It was most impressive in making black-and-white copies, spitting these out in 10.9 seconds, more than twice as fast as the office-oriented HP OfficeJet 4650. To make copies even more quickly on the ET-2550, you can use its draft mode; one page of draft text arrived in 7.3 seconds, though the quality was subpar.

Scanning a color photo at 600 dpi to JPEG format took almost 2 minutes (1:57), which was 15 seconds slower than on the HP Envy 5540. These times include a preview scan. Scanning will go much more quickly if you don't need a very high resolution. Scanning at 300 dpi took 43 seconds in color and 22 seconds at 300 dpi in black and white.

The ET-2550 scanned a document at 300 dpi to a black-and-white PDF in 38.3 seconds, almost four times longer than the HP Envy 5540. This included a preview scan of 10 to 15 seconds, which the HP Envy 5540 did not perform in this mode.

The ET-2550 produces very detailed photos with "pop" that should please discerning photographers. But compared to the HP Envy 5540, which also produces very high-quality photo glossies, the difference is subtle, and the devil is in the very fine details.

The ET-2550 produces very detailed photos with 'pop' that should please discerning photographers.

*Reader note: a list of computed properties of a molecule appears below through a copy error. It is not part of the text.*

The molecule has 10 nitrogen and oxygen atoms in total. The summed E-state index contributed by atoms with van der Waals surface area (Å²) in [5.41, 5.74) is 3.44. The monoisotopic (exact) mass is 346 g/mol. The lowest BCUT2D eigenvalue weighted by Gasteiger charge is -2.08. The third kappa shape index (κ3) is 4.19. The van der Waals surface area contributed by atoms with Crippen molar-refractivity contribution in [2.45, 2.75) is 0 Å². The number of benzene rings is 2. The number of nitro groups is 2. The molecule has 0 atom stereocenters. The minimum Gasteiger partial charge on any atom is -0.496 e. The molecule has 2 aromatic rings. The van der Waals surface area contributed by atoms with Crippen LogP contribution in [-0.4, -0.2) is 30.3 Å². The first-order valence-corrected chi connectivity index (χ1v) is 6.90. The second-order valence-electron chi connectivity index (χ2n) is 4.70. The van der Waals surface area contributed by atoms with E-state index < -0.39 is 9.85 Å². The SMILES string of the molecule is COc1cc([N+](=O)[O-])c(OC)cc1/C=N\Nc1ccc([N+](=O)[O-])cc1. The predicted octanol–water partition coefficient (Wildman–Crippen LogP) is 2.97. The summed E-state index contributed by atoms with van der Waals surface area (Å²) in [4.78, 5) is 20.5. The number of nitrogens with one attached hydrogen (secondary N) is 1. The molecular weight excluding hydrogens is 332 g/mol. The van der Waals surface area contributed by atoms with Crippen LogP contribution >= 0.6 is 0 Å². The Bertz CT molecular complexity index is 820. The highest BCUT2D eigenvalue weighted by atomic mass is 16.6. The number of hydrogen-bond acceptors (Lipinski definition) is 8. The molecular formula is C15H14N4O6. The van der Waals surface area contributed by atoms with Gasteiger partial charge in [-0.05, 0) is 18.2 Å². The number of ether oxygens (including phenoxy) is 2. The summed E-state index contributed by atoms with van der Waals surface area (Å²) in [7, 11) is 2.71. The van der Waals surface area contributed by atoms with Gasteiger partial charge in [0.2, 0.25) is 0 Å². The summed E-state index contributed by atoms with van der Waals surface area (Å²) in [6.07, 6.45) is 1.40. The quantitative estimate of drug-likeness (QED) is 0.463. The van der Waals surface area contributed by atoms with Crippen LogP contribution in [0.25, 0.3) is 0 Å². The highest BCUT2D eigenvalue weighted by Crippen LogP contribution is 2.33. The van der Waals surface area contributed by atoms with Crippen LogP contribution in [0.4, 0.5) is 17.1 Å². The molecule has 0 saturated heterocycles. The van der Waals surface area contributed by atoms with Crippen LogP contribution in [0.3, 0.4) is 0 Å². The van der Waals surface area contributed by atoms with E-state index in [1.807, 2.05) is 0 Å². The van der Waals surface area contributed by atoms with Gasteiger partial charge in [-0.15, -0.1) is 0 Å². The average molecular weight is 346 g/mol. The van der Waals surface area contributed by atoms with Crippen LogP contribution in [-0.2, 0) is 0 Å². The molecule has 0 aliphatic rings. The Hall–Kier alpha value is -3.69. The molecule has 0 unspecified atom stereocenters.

The ET-2550 created prints with deeper dark shades; very fine details looked a little sharper upon close examination. And where the Envy 5540's prints had a slightly cloudy cast, the ET-2550's looked clearer, with a little more depth.

The quality of printed text isn't quite as impressive with the ET-2550. Letter forms were not as strong a black as those printed by the Envy 5540, and the edges not quite as sharp. That said, neither printer neared the razor-sharp text you'd expect from a laser printer. Both models made equally attractive prints of color graphics on plain paper.

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Copy quality left a little to be desired. By comparison, the Envy reproduced colors in richer tones, and retained sharper details in its copies. Scans of photographs looked very sharp, with accurate color and plenty of detail.

Ink/Toner Cost and Yield

Most printers offer low up-front prices, with the costs of replacing ink adding up over time. It's quite the opposite with the ET-2550, which has a high initial price tag of $400, but offers affordable ink in refill bottles. So how long will it take for you to save what you spent up front? Let's do some quick back-of-the-napkin math to make a comparison to the $100 HP Envy 5540, using the page-yield specifications from Epson and HP.

First, let's assume you print a lot, and that every page is a color page with equal coverage of 5 percent per color (the ISO standard). At 500 pages a month (the recommended monthly page volume for the ET-2550), it would take almost five months to save the $300 extra you paid versus the Envy 5540.

Despite the cost per page, the difference in purchase price means it will take quite a few prints before you recoup your investment in the ET-2550.